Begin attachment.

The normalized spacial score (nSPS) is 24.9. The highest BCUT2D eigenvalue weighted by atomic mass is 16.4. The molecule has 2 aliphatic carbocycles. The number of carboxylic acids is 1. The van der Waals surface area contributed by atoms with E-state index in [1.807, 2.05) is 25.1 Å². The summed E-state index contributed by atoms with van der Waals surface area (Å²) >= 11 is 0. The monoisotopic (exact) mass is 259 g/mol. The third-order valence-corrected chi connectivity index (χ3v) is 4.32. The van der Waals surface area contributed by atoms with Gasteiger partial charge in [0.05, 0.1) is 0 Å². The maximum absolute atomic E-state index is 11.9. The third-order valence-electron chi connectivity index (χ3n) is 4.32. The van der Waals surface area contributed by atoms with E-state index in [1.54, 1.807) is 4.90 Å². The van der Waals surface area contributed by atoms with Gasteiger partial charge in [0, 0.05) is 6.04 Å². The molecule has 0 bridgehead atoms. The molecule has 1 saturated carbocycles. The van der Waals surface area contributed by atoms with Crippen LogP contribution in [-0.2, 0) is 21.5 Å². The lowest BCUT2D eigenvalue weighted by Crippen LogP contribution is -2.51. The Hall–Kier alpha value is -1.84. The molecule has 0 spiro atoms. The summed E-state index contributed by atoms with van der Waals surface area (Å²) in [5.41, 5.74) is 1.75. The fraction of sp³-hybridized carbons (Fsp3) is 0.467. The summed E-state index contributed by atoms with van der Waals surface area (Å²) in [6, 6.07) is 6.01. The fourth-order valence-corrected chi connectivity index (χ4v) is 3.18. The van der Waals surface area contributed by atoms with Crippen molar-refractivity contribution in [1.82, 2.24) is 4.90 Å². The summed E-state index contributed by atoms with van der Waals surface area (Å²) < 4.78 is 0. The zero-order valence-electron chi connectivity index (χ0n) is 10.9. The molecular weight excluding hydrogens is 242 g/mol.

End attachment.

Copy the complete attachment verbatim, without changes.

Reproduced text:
The normalized spacial score (nSPS) is 24.9. The highest BCUT2D eigenvalue weighted by atomic mass is 16.4. The molecule has 2 aliphatic carbocycles. The number of carboxylic acids is 1. The van der Waals surface area contributed by atoms with E-state index in [1.807, 2.05) is 25.1 Å². The summed E-state index contributed by atoms with van der Waals surface area (Å²) >= 11 is 0. The monoisotopic (exact) mass is 259 g/mol. The third-order valence-corrected chi connectivity index (χ3v) is 4.32. The van der Waals surface area contributed by atoms with Gasteiger partial charge in [0.05, 0.1) is 0 Å². The maximum absolute atomic E-state index is 11.9. The third-order valence-electron chi connectivity index (χ3n) is 4.32. The van der Waals surface area contributed by atoms with E-state index in [1.54, 1.807) is 4.90 Å². The van der Waals surface area contributed by atoms with Gasteiger partial charge in [0, 0.05) is 6.04 Å². The molecule has 0 bridgehead atoms. The molecule has 1 saturated carbocycles. The van der Waals surface area contributed by atoms with Crippen LogP contribution in [-0.2, 0) is 21.5 Å². The lowest BCUT2D eigenvalue weighted by Crippen LogP contribution is -2.51. The Hall–Kier alpha value is -1.84. The molecule has 0 spiro atoms. The summed E-state index contributed by atoms with van der Waals surface area (Å²) in [5.41, 5.74) is 1.75. The fraction of sp³-hybridized carbons (Fsp3) is 0.467. The summed E-state index contributed by atoms with van der Waals surface area (Å²) in [6, 6.07) is 6.01. The fourth-order valence-corrected chi connectivity index (χ4v) is 3.18. The van der Waals surface area contributed by atoms with Crippen molar-refractivity contribution in [1.82, 2.24) is 4.90 Å². The summed E-state index contributed by atoms with van der Waals surface area (Å²) < 4.78 is 0. The zero-order valence-electron chi connectivity index (χ0n) is 10.9. The molecular weight excluding hydrogens is 242 g/mol.